‘Chicago Tonight’ in Your Neighborhood: Belmont Cragin

In May, Belmont Cragin on the city’s Northwest Side was a Chicago epicenter for COVID-19, with nearly 2,000 cases in its major ZIP code.

State data shows that now, the 60639 ZIP code is close to 12,000 cases.

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Early on, residents complained about a lack of nearby testing.

Ald. Gilbert Villegas of the 36th Ward, said that’s been resolved; there are satellite testing stations as well as large ones, like the outside Prosser Career Academy in the heart of the community.

“We want to get as many people as possible tested,” Villegas said. “You know the alderman’s office, we’re constantly doing city services but during this pandemic, we’ve had to pivot. Now we’re doing a lot of social services. We’re trying to help people with unemployment, food, masks.”

Villegas said his ward office has distributed 10,000 masks to residents. 

Belmont Cragin’s COVID-19 caseload trends higher because many residents are essential workers; it’s also a heavily Latino area, and intergenerational housing makes isolation difficult.

“Belmont Cragin has the highest number of Latinos in the city of Chicago, of any community,” he said. “When you think about Latinos, you think of Little Village, Pilsen, but actually it’s Belmont Cragin.”

Ulises Alanis’s restaurant, La Chilangueada – known for its fresh, handmade huaraches – has been in the neighborhood for about 30 years.

He and a handful of other business owners on Fullerton Avenue over the summer paid to have a bright mural painted, to bring brightness during a dark and trying time.

But he admits the pandemic has been tough on business, enough that he’s scaled back the hours La Chilangueada is open.

And while he’s appreciative whenever customers order, he wishes he had the technical know-how to develop an app (or that people would order from the restaurant directly); third-party delivery apps eat upward of 25% sales, and that’s money that he and his employees could use during this slow time.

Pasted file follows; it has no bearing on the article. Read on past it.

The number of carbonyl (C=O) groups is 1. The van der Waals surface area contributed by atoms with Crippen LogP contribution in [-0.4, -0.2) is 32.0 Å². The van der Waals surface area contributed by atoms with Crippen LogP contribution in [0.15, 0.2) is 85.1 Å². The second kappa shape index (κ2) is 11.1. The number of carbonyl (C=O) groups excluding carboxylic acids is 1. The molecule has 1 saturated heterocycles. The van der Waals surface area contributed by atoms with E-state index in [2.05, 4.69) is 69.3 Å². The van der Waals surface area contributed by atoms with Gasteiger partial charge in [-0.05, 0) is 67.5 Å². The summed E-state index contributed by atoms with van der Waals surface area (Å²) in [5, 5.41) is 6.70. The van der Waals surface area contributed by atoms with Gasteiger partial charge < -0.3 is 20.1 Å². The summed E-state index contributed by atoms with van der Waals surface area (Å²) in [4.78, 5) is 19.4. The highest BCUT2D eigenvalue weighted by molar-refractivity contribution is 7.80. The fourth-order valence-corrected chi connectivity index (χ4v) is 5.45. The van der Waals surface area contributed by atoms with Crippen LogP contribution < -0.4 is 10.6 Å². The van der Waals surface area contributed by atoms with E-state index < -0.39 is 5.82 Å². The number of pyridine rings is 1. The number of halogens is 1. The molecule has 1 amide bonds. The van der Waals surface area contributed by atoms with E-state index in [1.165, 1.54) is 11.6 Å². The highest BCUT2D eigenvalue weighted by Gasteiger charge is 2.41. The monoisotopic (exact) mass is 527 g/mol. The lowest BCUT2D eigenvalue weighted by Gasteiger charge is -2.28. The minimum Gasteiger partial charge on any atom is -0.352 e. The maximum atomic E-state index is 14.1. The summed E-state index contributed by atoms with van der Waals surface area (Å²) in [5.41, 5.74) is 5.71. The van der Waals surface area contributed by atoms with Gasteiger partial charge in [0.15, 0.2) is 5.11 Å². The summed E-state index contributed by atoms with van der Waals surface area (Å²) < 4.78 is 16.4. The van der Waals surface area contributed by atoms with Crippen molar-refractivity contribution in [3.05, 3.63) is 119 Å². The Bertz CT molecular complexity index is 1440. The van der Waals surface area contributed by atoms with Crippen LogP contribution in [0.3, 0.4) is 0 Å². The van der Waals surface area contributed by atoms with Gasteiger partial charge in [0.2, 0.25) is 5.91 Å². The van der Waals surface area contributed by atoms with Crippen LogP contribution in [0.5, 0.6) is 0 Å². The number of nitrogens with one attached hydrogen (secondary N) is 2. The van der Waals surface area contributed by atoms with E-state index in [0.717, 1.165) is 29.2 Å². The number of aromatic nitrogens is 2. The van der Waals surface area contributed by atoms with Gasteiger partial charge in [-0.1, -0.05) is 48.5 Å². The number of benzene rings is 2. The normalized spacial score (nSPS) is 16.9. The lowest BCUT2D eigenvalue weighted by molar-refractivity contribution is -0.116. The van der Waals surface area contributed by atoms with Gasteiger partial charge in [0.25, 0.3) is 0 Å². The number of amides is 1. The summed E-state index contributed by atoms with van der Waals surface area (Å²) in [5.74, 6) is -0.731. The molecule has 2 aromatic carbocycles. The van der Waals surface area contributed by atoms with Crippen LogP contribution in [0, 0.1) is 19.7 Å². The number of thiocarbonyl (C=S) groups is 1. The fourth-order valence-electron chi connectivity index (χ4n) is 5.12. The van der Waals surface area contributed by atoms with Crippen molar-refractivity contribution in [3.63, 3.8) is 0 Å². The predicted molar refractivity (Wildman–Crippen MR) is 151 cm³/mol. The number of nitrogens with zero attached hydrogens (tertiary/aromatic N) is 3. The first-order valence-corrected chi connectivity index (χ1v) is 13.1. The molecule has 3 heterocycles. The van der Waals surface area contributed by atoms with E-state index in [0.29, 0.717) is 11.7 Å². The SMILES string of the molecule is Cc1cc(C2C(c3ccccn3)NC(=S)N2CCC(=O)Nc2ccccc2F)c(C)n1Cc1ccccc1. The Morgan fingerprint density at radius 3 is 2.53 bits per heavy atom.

But he wants people to be safe.

“A lot of Hispanics have been infected. We have to mindful, we have to be smart,” he said. “We cannot just go out there and throwing (sic) a party, 30, 50, 100 people. We have to be smart we have to stay home.”

As director of older adult programs for the Northwest Side Housing Center, Linda Peters knows people who have had, and some who have succumbed to, COVID-19.

Peters said most of Belmont Cragin’s 80,000 residents are Latino; many are low income; nearly 30% are elderly.

She said the pandemic has been “devastating” for those seniors.

“Mentally, physically, financially,” she said. “Because a lot of times their families were supporting them, and now their families are unemployed, have food insecurities. So that trickles up to the grandparents, who now are facing hunger like never before.”

Thankfully, programs through NSHC and its partners have provided seniors with thousands of meals, as well as a little bit of fun.

Crossword puzzles or newsletters are tucked into the lunchboxes they give away.

NSHC has also trained a bilingual outreach team, who calls 400 older adults every week.

“They’re calling, they’re connecting them with resources, they’re connecting him with resources, they’re hearing about their families. Unfortunately, we’ve had a lot of deaths, in the previous months and the current months because of the pandemic, so that lifeline that these callers are making with the older adults really is lifechanging,” she said.

Another area organization, the Spanish Housing Coalition, works to keep residents in their homes, through bilingual counseling, mortgage and rent aid, and education for tenants and landlords alike about the current eviction moratorium.

The moratorium is just temporary, which means that any overdue rent must later be paid in full.

Joseph Lopez said communities like Belmont Cragin and Hermosa have mostly small landlords, with two-and four-unit properties, who rely heavily on rent payments to make their own mortgage payments.

“It’s a trickle-down effect when folks aren’t able to pay rent, and small landlords are reliant on rental income,” Lopez said. “They’re then at risk of losing their property, in foreclosure.”

Lopez said he hopes the eviction moratorium will be extended, but he said that government at all levels also needs to come through with additional housing relief.

Community Reporting Series

“Chicago Tonight” is expanding its community reporting. We’re hitting the streets to speak with your neighbors, local businesses, agencies and leaders about COVID-19, the economy, racial justice, education and more. See where we’ve been and what we’ve learned by using the map below. Or select a community using the drop-down menu. Points in red represent our series COVID-19 Across Chicago; blue marks our series “Chicago Tonight” in Your Neighborhood.

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